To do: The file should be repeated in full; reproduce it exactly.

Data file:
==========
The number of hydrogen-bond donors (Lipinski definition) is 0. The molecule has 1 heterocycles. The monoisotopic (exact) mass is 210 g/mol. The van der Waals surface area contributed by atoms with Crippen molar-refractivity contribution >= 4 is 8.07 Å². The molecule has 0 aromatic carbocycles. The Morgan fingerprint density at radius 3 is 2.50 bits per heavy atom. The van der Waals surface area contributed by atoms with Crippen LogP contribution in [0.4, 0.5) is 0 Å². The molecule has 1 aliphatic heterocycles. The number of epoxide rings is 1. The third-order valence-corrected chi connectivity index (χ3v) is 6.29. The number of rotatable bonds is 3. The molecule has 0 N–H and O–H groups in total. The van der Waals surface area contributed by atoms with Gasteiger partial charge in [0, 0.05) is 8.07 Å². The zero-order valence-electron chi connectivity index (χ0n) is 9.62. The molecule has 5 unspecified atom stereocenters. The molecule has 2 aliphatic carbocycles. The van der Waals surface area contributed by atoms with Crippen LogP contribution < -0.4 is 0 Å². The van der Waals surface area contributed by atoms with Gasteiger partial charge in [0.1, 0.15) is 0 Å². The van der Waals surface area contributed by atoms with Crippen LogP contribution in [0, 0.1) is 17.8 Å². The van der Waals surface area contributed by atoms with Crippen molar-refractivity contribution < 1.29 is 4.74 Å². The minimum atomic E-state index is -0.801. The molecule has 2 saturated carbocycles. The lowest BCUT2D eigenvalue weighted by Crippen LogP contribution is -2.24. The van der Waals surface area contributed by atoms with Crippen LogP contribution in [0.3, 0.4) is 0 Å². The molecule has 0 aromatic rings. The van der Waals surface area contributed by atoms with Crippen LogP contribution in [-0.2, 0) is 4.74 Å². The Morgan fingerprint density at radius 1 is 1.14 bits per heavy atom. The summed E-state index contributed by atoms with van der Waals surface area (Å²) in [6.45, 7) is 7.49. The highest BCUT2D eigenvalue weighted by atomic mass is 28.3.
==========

The number of hydrogen-bond donors (Lipinski definition) is 0. The molecule has 1 heterocycles. The monoisotopic (exact) mass is 210 g/mol. The van der Waals surface area contributed by atoms with Crippen molar-refractivity contribution >= 4 is 8.07 Å². The molecule has 0 aromatic carbocycles. The Morgan fingerprint density at radius 3 is 2.50 bits per heavy atom. The van der Waals surface area contributed by atoms with Crippen LogP contribution in [0.4, 0.5) is 0 Å². The molecule has 1 aliphatic heterocycles. The number of epoxide rings is 1. The third-order valence-corrected chi connectivity index (χ3v) is 6.29. The number of rotatable bonds is 3. The molecule has 0 N–H and O–H groups in total. The van der Waals surface area contributed by atoms with Gasteiger partial charge in [0, 0.05) is 8.07 Å². The zero-order valence-electron chi connectivity index (χ0n) is 9.62. The molecule has 5 unspecified atom stereocenters. The molecule has 2 aliphatic carbocycles. The van der Waals surface area contributed by atoms with Crippen LogP contribution < -0.4 is 0 Å². The van der Waals surface area contributed by atoms with Gasteiger partial charge in [0.1, 0.15) is 0 Å². The van der Waals surface area contributed by atoms with Crippen LogP contribution in [0, 0.1) is 17.8 Å². The van der Waals surface area contributed by atoms with Crippen molar-refractivity contribution < 1.29 is 4.74 Å². The minimum atomic E-state index is -0.801. The molecule has 2 saturated carbocycles. The lowest BCUT2D eigenvalue weighted by Crippen LogP contribution is -2.24. The van der Waals surface area contributed by atoms with Crippen LogP contribution in [0.3, 0.4) is 0 Å². The molecule has 0 aromatic rings. The van der Waals surface area contributed by atoms with Crippen LogP contribution in [-0.2, 0) is 4.74 Å². The Morgan fingerprint density at radius 1 is 1.14 bits per heavy atom. The summed E-state index contributed by atoms with van der Waals surface area (Å²) in [6.45, 7) is 7.49. The highest BCUT2D eigenvalue weighted by atomic mass is 28.3.